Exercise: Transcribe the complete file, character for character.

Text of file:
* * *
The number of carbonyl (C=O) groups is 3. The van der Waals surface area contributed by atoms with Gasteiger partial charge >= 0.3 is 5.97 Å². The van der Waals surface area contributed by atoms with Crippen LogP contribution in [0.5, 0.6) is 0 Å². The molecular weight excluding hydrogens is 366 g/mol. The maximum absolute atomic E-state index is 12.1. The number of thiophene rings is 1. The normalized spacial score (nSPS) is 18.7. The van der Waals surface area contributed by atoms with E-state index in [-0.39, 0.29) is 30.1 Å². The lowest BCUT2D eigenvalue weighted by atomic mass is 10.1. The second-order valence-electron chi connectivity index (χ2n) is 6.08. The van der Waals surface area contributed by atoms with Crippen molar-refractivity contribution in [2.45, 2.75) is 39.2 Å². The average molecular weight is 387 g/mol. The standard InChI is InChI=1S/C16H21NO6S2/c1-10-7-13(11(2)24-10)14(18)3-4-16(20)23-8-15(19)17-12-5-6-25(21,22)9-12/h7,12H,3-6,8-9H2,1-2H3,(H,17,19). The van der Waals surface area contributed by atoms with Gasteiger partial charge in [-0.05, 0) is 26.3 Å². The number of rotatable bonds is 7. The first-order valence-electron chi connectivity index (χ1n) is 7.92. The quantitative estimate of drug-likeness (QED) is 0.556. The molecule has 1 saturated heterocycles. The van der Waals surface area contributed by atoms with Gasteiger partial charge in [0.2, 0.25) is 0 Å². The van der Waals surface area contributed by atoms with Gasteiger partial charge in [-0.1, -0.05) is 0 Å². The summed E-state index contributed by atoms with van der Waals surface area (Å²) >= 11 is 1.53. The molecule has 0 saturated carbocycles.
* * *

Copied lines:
The number of carbonyl (C=O) groups is 3. The van der Waals surface area contributed by atoms with Gasteiger partial charge >= 0.3 is 5.97 Å². The van der Waals surface area contributed by atoms with Crippen LogP contribution in [0.5, 0.6) is 0 Å². The molecular weight excluding hydrogens is 366 g/mol. The maximum absolute atomic E-state index is 12.1. The number of thiophene rings is 1. The normalized spacial score (nSPS) is 18.7. The van der Waals surface area contributed by atoms with E-state index in [-0.39, 0.29) is 30.1 Å². The lowest BCUT2D eigenvalue weighted by atomic mass is 10.1. The second-order valence-electron chi connectivity index (χ2n) is 6.08. The van der Waals surface area contributed by atoms with Crippen molar-refractivity contribution in [2.45, 2.75) is 39.2 Å². The average molecular weight is 387 g/mol. The standard InChI is InChI=1S/C16H21NO6S2/c1-10-7-13(11(2)24-10)14(18)3-4-16(20)23-8-15(19)17-12-5-6-25(21,22)9-12/h7,12H,3-6,8-9H2,1-2H3,(H,17,19). The van der Waals surface area contributed by atoms with Gasteiger partial charge in [-0.05, 0) is 26.3 Å². The number of rotatable bonds is 7. The first-order valence-electron chi connectivity index (χ1n) is 7.92. The quantitative estimate of drug-likeness (QED) is 0.556. The molecule has 1 saturated heterocycles. The van der Waals surface area contributed by atoms with Gasteiger partial charge in [0.2, 0.25) is 0 Å². The van der Waals surface area contributed by atoms with Gasteiger partial charge in [-0.1, -0.05) is 0 Å². The summed E-state index contributed by atoms with van der Waals surface area (Å²) >= 11 is 1.53. The molecule has 0 saturated carbocycles.